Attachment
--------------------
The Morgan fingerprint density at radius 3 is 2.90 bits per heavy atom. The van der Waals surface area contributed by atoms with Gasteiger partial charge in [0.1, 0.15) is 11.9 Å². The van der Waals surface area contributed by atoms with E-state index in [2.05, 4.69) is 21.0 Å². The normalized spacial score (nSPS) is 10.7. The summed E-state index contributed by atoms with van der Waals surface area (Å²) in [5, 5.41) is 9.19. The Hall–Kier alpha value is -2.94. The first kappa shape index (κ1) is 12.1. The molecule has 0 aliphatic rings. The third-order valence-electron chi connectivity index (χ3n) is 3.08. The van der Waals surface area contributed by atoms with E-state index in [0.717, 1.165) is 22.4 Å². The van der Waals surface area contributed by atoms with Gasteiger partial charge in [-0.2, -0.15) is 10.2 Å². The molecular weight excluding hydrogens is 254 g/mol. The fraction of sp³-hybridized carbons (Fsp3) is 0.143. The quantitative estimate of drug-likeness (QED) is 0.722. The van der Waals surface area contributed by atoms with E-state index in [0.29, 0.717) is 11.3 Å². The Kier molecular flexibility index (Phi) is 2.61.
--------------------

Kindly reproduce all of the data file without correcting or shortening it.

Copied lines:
The Morgan fingerprint density at radius 3 is 2.90 bits per heavy atom. The van der Waals surface area contributed by atoms with Gasteiger partial charge in [0.1, 0.15) is 11.9 Å². The van der Waals surface area contributed by atoms with E-state index in [2.05, 4.69) is 21.0 Å². The normalized spacial score (nSPS) is 10.7. The summed E-state index contributed by atoms with van der Waals surface area (Å²) in [5, 5.41) is 9.19. The Hall–Kier alpha value is -2.94. The first kappa shape index (κ1) is 12.1. The molecule has 0 aliphatic rings. The third-order valence-electron chi connectivity index (χ3n) is 3.08. The van der Waals surface area contributed by atoms with E-state index in [0.717, 1.165) is 22.4 Å². The van der Waals surface area contributed by atoms with Gasteiger partial charge in [-0.2, -0.15) is 10.2 Å². The molecular weight excluding hydrogens is 254 g/mol. The fraction of sp³-hybridized carbons (Fsp3) is 0.143. The quantitative estimate of drug-likeness (QED) is 0.722. The van der Waals surface area contributed by atoms with E-state index in [0.29, 0.717) is 11.3 Å². The Kier molecular flexibility index (Phi) is 2.61.